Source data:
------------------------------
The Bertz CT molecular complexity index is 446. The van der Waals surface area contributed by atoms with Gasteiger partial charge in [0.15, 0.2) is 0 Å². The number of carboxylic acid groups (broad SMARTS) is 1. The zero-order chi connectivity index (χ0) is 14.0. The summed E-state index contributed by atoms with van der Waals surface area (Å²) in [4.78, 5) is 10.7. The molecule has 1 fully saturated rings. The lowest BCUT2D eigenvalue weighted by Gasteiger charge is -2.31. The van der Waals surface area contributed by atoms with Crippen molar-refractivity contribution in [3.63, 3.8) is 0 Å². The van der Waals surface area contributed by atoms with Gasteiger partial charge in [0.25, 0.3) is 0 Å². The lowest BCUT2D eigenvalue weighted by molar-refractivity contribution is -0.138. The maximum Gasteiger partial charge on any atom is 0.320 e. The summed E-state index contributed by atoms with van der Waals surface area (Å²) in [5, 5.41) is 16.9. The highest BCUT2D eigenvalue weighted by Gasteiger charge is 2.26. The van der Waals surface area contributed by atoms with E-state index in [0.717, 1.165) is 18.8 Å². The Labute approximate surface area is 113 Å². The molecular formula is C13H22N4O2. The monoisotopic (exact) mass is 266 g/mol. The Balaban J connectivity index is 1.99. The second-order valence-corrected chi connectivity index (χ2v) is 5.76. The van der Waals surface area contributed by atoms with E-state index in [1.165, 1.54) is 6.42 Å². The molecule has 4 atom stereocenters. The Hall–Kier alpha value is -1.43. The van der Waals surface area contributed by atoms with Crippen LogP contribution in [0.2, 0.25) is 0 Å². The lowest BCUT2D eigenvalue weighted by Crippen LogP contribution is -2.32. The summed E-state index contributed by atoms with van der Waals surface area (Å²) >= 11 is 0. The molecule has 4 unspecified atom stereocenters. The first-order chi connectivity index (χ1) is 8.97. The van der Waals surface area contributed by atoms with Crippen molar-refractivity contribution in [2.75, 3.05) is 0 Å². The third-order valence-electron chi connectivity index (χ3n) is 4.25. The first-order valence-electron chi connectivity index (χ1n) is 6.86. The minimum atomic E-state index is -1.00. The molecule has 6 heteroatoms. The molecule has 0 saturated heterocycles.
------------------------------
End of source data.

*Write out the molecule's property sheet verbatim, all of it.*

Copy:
The Bertz CT molecular complexity index is 446. The van der Waals surface area contributed by atoms with Gasteiger partial charge in [0.15, 0.2) is 0 Å². The number of carboxylic acid groups (broad SMARTS) is 1. The zero-order chi connectivity index (χ0) is 14.0. The summed E-state index contributed by atoms with van der Waals surface area (Å²) in [4.78, 5) is 10.7. The molecule has 1 fully saturated rings. The lowest BCUT2D eigenvalue weighted by Gasteiger charge is -2.31. The van der Waals surface area contributed by atoms with Crippen molar-refractivity contribution in [3.63, 3.8) is 0 Å². The van der Waals surface area contributed by atoms with Gasteiger partial charge in [0.25, 0.3) is 0 Å². The lowest BCUT2D eigenvalue weighted by molar-refractivity contribution is -0.138. The maximum Gasteiger partial charge on any atom is 0.320 e. The summed E-state index contributed by atoms with van der Waals surface area (Å²) in [5, 5.41) is 16.9. The highest BCUT2D eigenvalue weighted by Gasteiger charge is 2.26. The van der Waals surface area contributed by atoms with E-state index in [0.717, 1.165) is 18.8 Å². The Labute approximate surface area is 113 Å². The molecular formula is C13H22N4O2. The monoisotopic (exact) mass is 266 g/mol. The Balaban J connectivity index is 1.99. The second-order valence-corrected chi connectivity index (χ2v) is 5.76. The van der Waals surface area contributed by atoms with E-state index in [1.165, 1.54) is 6.42 Å². The molecule has 4 atom stereocenters. The Hall–Kier alpha value is -1.43. The van der Waals surface area contributed by atoms with Crippen LogP contribution in [0.2, 0.25) is 0 Å². The lowest BCUT2D eigenvalue weighted by Crippen LogP contribution is -2.32. The summed E-state index contributed by atoms with van der Waals surface area (Å²) >= 11 is 0. The molecule has 4 unspecified atom stereocenters. The first-order chi connectivity index (χ1) is 8.97. The van der Waals surface area contributed by atoms with Crippen molar-refractivity contribution in [2.75, 3.05) is 0 Å². The third-order valence-electron chi connectivity index (χ3n) is 4.25. The first-order valence-electron chi connectivity index (χ1n) is 6.86. The minimum atomic E-state index is -1.00. The molecule has 6 heteroatoms. The molecule has 0 saturated heterocycles.